7 November 2013
It’s been the great hope for decades that somehow, someone or something will tap the huge potential in Northern Australia. The Regional Australia Institute has released a new report on the area’s potential and it wants the Abbott government to stick to its commitment to produce a White Paper which will examine northern development.
It’s now the turn of the Abbott Government and the Regional Australia Institute wants it to get on with the business as soon as possible, and that includes delivering on its promise to produce a white paper on northern Australian development.
Su McCluskey is the chief executive of the Regional Australia Institute which is releasing its own report this morning and which is calling on the Abbott Government to keep the ball rolling.
Su McCluskey, let’s start at the beginning. Do you come at this report from the premise that northern development is a good thing?
SU MCCLUSKEY: Yes, we certainly do. There is great potential in northern Australia and of course, it’s been a topic of fierce debate and policy interests for many years. We really want to change the tone and focus of the debate and take a fresh approach and that’s what we feel we’ve done with this paper.
TONY EASTLEY: Well, what’s been done in the past? Has it been on the right track?
SU MCCLUSKEY: Look, I think we’ve done some very good things in the past. But what we’ve got to understand is there is no single silver bullet. There is not one solution. So just coming up with the fact that we might be able to put in one piece of infrastructure and that will actually make a difference to the whole of northern Australia, I don’t think really that’s the case.
We can look at the northern cities of northern Australia, your Darwin, Townsville, Cairns, Mackay and Rockhampton for example, and they actually are doing quite well and they don’t share many of the constraints that are usually associated with northern Australia. You know, they’ve got a good mixture of industries, they are quite diverse and they’ve got a good capacity for growth.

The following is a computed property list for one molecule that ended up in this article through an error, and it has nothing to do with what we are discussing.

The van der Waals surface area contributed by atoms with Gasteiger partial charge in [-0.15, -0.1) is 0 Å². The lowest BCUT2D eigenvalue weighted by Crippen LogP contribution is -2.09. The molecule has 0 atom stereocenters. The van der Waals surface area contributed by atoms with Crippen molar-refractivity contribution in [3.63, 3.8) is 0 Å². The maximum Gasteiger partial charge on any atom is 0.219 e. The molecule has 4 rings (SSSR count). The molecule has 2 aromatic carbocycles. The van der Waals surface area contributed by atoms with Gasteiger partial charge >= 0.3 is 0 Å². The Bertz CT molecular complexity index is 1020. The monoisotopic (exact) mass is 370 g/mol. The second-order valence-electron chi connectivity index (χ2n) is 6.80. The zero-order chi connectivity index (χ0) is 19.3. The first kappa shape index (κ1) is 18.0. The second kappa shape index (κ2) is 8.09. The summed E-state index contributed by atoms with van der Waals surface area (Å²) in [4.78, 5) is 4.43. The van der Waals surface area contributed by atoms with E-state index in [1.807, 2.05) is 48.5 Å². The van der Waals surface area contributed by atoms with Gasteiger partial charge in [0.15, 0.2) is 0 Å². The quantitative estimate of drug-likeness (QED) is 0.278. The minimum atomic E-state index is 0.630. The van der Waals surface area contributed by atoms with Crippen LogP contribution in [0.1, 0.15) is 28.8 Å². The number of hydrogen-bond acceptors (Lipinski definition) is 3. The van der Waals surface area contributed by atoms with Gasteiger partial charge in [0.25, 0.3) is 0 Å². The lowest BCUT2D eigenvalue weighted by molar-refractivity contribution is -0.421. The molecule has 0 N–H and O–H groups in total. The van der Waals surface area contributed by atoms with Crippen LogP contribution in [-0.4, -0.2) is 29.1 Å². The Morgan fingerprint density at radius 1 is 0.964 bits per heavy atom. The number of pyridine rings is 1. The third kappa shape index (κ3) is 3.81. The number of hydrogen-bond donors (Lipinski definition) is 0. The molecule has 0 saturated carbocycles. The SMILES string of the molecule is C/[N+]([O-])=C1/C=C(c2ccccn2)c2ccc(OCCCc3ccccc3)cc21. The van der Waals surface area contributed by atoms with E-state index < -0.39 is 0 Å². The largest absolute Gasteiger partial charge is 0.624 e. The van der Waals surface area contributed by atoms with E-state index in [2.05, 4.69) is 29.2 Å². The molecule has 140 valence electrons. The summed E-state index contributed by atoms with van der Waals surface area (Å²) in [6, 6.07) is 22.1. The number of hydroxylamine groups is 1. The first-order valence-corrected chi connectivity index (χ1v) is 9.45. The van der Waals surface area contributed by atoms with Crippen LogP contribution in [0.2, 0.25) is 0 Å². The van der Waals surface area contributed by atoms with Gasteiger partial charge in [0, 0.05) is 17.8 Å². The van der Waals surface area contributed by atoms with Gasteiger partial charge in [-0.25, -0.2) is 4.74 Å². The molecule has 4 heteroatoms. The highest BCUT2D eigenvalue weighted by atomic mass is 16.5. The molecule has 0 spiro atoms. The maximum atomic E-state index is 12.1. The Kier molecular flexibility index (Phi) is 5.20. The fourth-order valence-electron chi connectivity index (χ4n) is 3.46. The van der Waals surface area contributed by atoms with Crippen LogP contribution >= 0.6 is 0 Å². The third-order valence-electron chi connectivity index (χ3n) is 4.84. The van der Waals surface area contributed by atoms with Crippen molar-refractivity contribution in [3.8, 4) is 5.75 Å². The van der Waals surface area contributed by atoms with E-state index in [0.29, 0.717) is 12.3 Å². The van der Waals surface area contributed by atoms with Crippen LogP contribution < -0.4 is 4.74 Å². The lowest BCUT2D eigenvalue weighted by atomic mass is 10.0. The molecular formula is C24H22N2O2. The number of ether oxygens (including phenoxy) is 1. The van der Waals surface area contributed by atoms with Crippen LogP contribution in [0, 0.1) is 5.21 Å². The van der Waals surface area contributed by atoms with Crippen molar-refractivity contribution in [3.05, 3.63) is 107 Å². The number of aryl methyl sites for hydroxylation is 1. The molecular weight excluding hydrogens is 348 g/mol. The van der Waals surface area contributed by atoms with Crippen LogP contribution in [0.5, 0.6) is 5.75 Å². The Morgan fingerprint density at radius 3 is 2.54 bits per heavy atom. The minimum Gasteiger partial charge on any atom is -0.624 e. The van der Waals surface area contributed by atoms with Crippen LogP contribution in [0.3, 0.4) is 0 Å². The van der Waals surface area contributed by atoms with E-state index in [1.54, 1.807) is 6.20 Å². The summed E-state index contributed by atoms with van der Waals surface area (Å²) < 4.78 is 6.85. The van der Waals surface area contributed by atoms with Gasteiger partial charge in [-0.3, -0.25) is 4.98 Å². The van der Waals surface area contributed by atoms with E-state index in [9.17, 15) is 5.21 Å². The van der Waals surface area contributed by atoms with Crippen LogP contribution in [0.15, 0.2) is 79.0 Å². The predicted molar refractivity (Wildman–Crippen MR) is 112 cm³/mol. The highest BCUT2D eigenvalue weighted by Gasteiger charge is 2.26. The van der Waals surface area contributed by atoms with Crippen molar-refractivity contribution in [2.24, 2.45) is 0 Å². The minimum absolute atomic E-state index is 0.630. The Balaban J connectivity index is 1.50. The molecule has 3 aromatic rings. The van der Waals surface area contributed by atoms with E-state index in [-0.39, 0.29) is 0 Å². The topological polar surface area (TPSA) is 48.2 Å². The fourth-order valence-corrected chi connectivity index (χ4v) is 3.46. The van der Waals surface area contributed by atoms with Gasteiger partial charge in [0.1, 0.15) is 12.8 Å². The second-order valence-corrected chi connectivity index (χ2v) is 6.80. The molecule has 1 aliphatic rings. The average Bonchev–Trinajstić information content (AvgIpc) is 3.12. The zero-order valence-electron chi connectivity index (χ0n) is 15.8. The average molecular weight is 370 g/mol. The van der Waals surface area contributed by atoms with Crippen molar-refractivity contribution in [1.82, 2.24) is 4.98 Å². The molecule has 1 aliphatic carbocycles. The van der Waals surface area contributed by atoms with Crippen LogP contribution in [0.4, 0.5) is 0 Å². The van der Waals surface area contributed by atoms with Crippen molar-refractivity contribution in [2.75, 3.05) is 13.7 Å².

Then we’ve got the isolated industry hubs and they’re the sort of regions such as Mt Isa, Karratha, Katherine for example. And they have more challenges because they have narrow industry bases. You know, they have either got mining, agriculture or tourism. And what they need to do is look to diversify into other economic opportunities.
And then we have the very remote regions and of course the solutions for those very remote regions are very different from those city areas. And certainly just getting the basic conditions in place that are taken for granted elsewhere is a challenge in itself.
TONY EASTLEY: Well, I can’t help but feel that, you know, those areas that you described of course they include WA, Northern Territory and Queensland and then you’ve got the Federal Government’s role in all of those areas as well. Is it too big a task to ask all of those disparate governments to handle?
SU MCCLUSKEY: It’s quite clear that this is a very complex task but it’s something that we really can embrace. There are terrific opportunities.
And of course if we look at this being more about place based solutions, so actual solutions that work at the local and regional level, there are opportunities across those three states to actually be able to work at that state and local level.
And you know, we have seen two of those states put in for example Royalty for Regions programs that are really starting to redress those infrastructure bottlenecks.
TONY EASTLEY: Are you confident that this report by the Regional Australia Institute isn’t just another series of motherhood statements about what we’d like to do with northern Australia?
SU MCCLUSKEY: No, I’m confident it’s not that. And I’m confident because the work that we’ve done in developing our competitiveness index has drawn on robust data to be able to provide a starting point to understand the differences in these regions, so we have a sound evidence base. And we’re not necessarily putting forward solutions.
TONY EASTLEY: Haven’t we had that base before though and that sound evidence? I think that’s been said before.
SU MCCLUSKEY: We’ve certainly had the evidence that has existed but in pockets. We haven’t actually brought it together and provided a clear picture of the regions and also the diversity of the regions. This isn’t about a national approach, a top down approach that says we think this is the answer for you in northern Australia. This is about saying this is what the data says, now let’s get a better understanding about it and let’s encourage people who live and work in those areas to have a say in their future and have more of those specific solutions that hopefully can make a difference.
TONY EASTLEY: Chief executive of the Regional Australia Institute, Su McCluskey.
Courtesy of ABC Radio